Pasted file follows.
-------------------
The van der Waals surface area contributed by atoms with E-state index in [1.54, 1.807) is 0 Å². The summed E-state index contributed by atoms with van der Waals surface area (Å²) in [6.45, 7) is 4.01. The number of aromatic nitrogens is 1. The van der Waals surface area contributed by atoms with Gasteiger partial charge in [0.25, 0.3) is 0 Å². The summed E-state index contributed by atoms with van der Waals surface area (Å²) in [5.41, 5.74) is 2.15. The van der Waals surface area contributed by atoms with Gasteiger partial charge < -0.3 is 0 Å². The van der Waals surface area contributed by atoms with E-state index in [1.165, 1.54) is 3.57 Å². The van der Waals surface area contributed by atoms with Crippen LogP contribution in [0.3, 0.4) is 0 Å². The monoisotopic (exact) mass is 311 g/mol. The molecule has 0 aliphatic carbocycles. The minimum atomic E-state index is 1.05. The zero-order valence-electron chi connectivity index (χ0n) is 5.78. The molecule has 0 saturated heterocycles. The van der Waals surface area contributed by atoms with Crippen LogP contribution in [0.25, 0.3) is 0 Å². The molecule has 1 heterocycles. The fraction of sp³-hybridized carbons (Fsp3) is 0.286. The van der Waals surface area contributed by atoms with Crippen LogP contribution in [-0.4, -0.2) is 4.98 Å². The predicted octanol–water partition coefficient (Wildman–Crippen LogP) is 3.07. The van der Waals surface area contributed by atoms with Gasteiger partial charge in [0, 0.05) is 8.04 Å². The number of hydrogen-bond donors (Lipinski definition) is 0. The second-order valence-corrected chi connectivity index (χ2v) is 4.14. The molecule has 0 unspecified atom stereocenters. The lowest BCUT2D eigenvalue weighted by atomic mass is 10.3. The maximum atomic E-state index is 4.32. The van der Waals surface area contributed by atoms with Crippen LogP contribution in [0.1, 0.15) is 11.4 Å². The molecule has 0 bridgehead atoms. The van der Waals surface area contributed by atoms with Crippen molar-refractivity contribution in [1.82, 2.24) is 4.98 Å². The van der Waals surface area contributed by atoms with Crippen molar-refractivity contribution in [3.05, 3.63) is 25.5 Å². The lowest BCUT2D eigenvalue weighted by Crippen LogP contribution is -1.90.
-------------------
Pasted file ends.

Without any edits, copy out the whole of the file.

The van der Waals surface area contributed by atoms with E-state index in [1.54, 1.807) is 0 Å². The summed E-state index contributed by atoms with van der Waals surface area (Å²) in [6.45, 7) is 4.01. The number of aromatic nitrogens is 1. The van der Waals surface area contributed by atoms with Gasteiger partial charge in [0.25, 0.3) is 0 Å². The summed E-state index contributed by atoms with van der Waals surface area (Å²) in [5.41, 5.74) is 2.15. The van der Waals surface area contributed by atoms with Gasteiger partial charge < -0.3 is 0 Å². The van der Waals surface area contributed by atoms with E-state index in [1.165, 1.54) is 3.57 Å². The van der Waals surface area contributed by atoms with Crippen LogP contribution in [0.3, 0.4) is 0 Å². The monoisotopic (exact) mass is 311 g/mol. The molecule has 0 aliphatic carbocycles. The minimum atomic E-state index is 1.05. The zero-order valence-electron chi connectivity index (χ0n) is 5.78. The molecule has 0 saturated heterocycles. The van der Waals surface area contributed by atoms with Crippen LogP contribution in [0.25, 0.3) is 0 Å². The molecule has 1 heterocycles. The fraction of sp³-hybridized carbons (Fsp3) is 0.286. The van der Waals surface area contributed by atoms with Crippen LogP contribution in [-0.4, -0.2) is 4.98 Å². The predicted octanol–water partition coefficient (Wildman–Crippen LogP) is 3.07. The van der Waals surface area contributed by atoms with Gasteiger partial charge in [0, 0.05) is 8.04 Å². The number of hydrogen-bond donors (Lipinski definition) is 0. The second-order valence-corrected chi connectivity index (χ2v) is 4.14. The molecule has 0 unspecified atom stereocenters. The lowest BCUT2D eigenvalue weighted by atomic mass is 10.3. The maximum atomic E-state index is 4.32. The van der Waals surface area contributed by atoms with Crippen LogP contribution in [0.1, 0.15) is 11.4 Å². The molecule has 0 bridgehead atoms. The van der Waals surface area contributed by atoms with Crippen molar-refractivity contribution in [1.82, 2.24) is 4.98 Å². The van der Waals surface area contributed by atoms with Crippen molar-refractivity contribution in [3.05, 3.63) is 25.5 Å². The lowest BCUT2D eigenvalue weighted by Crippen LogP contribution is -1.90.